Brief Review — AdaIN: Arbitrary Style Transfer in Real-time with Adaptive Instance Normalization
Adaptive Instance Normalization (AdaIN), Later Adopted in Many Applications, such as StyleGAN
Arbitrary Style Transfer in Real-time with Adaptive Instance Normalization
AdaIN, by Cornell University
2017 ICCV, Over 3600 Citations (Sik-Ho Tsang @ Medium)
Neural Style Transfer
2016 [Artistic Style Transfer] [Image Style Transfer] [Perceptual Loss] [GAN-CLS, GAN-INT, GAN-CLS-INT] 2017 [StyleNet, Instance Norm (IN)]
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- Adaptive Instance Normalization (AdaIN) layer is proposed that aligns the mean and variance of the content features with those of the style features.
- Later, AdaIN is widely adopted in many applications, such as StyleGAN.
- Adaptive Instance Normalization (AdaIN), a simple extension to Instance Norm (IN), is proposed.
AdaIN receives a content input x and a style input y, and simply aligns the channel-wise mean and variance of x to match those of y:
- Unlike BN or IN, AdaIN has no learnable affine parameters. Instead, it adaptively computes the affine parameters from the style input.
1.2. Model Architecture
- The style transfer network T takes a content image c and an arbitrary style image s as inputs.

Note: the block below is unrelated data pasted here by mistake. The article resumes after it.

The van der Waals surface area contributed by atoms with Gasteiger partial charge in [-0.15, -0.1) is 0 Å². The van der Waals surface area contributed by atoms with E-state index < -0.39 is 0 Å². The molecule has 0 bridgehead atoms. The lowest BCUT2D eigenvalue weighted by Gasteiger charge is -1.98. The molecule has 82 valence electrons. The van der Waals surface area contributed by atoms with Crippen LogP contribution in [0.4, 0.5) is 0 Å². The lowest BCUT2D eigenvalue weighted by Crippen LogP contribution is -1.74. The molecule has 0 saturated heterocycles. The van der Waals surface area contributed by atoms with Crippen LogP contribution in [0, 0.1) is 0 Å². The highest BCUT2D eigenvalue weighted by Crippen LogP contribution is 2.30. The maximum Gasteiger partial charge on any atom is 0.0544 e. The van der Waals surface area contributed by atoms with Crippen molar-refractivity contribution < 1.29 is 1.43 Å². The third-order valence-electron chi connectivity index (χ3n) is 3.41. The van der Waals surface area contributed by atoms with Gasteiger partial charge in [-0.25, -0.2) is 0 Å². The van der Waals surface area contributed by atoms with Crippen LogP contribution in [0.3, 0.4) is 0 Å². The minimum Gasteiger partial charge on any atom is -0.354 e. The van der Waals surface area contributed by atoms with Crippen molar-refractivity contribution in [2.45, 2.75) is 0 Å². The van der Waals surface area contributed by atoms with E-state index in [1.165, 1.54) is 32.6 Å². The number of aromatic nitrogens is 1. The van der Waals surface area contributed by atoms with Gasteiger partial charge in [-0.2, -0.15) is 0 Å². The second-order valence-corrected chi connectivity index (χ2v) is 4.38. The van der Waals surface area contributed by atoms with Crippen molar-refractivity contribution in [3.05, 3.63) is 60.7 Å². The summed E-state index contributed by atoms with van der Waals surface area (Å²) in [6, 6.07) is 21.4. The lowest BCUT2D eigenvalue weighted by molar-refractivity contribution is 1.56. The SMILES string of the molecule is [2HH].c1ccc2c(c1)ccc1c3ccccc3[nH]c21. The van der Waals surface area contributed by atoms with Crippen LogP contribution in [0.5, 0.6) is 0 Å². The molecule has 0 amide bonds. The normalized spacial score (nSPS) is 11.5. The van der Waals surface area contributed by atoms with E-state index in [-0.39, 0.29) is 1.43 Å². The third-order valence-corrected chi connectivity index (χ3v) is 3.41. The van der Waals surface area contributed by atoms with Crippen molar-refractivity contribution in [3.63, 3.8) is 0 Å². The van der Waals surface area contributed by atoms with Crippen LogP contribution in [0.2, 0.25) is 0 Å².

- A simple encoder-decoder architecture, in which the encoder f is fixed to the first few layers (up to relu4_1) of a pre-trained VGG-19.
After encoding the content and style images in feature space, both feature maps are fed to an AdaIN layer that aligns the mean and variance of the content feature maps to those of the style feature maps, producing the target feature maps t:
- A randomly initialized decoder g is trained to map t back to the image space, generating the stylized image T(c, s):
- The loss function to train the decoder is a weighted combination of the content loss Lc and the style loss Ls:
- where AdaIN output t is used as the content target for Lc:
- And the style loss Ls uses φi, which denotes a layer in VGG-19:
2.1. Qualitative Results
- In some other cases (e.g., row 5), the proposed method is slightly behind the quality of Improved Texture Network (Ulyanov’s)  and Image Style Transfer (Gatys’s) . This is not unexpected, as there is a three-way trade-off between speed, flexibility, and quality.
2.2. Speed Analysis
The proposed algorithm runs at 56 and 15 FPS for 256 × 256 and 512 × 512 images respectively, making it possible to process arbitrary user-uploaded styles in real-time.
Among algorithms applicable to arbitrary styles, the proposed method is nearly 3 orders of magnitude faster than Image Style Transfer (Gatys’s)  and 1–2 orders of magnitude faster than Chen’s .